My research questions drove the decision to do a case study. I needed to be able to see examples of learning in the field, examples that might be mostly unconscious to someone in the middle of them (or who would not automatically identify them as "learning"). I also needed to probe members for interpretation of what I saw and for their insights into their board experiences and responsibilities. All of that required a qualitative methodology. Choosing a case study was pretty obvious.
The research process involved multiple parts:
- Observation of meetings over several months
- Individual interviews with board members and the CEO
- Focus groups that both provided context for the observations and group discussion that added layers to the interpretation (for them and for a few of the participants)
- Content analysis of board meeting documents (e.g., minutes, CEO reports, other supportive materials)
The case study offered a richness that would not have been possible without a qualitative approach. It was impossible to survey board learning and come anywhere close to the evidence and insights gained from spending quality time with a board that understood and accepted the full range of governance responsibilities.
The big news
I mentioned in last week's "lit review" post that I found Lave and Wenger's community of practice pretty compelling, so much so that I set it aside as I continued to explore a wide range of adult learning theories. I didn't want to risk seeing something that didn't really exist, because I had primed myself to do so.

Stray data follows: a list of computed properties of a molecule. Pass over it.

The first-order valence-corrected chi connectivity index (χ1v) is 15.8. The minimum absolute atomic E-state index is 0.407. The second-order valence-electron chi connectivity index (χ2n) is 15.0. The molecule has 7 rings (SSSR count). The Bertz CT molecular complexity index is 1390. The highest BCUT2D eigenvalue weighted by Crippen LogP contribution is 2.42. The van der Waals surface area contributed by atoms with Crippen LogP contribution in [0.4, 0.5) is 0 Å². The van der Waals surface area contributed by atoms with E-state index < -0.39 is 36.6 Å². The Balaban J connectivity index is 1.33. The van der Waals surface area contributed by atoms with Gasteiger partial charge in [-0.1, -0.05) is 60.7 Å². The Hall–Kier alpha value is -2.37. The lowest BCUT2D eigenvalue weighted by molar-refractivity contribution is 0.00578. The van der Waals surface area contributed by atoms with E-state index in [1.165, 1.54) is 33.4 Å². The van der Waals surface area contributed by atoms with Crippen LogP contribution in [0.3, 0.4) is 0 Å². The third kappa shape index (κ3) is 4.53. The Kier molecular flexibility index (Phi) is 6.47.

As I also reported last week, I successfully avoided that research trap. I sat with my data -- electronic recordings and hundreds of pages of transcripts from them - for a few weeks, wallowing and wondering (my favorite part of qualitative research, if I'm honest). One major theme arose, strong and clear, from the beginning: a central focus on the nonprofit's mission that was enacted in multiple ways. Then there was this big ball of "stuff" that fed that mission focus but was proving hard to organize into ways that made sense.
Frustrated, I returned to the literature that prepared me for the study and, ultimately, the community of practice.
While I found elements of value in other adult learning theories in that review, the community of practice provided the framework that allowed me to make sense of the evidence and the themes represented within. That major mission theme that was so clear became the domain of the board community, the central purpose around which the board organized. That big old basket of "stuff" that challenged suddenly sorted clearly into functions of community and of practice.
The next series of Monday posts will explore the evidence that unfolded in studying this board, for each of the three community of practice elements. While I offered an initial summary shortly after completing the research and resulting dissertation, I anticipate finding personal value in exploring these ideas and the evidence behind them with fresh eyes and additional informed experience.
Next week, I share the domain/mission evidence that emerged early and in pretty compelling ways.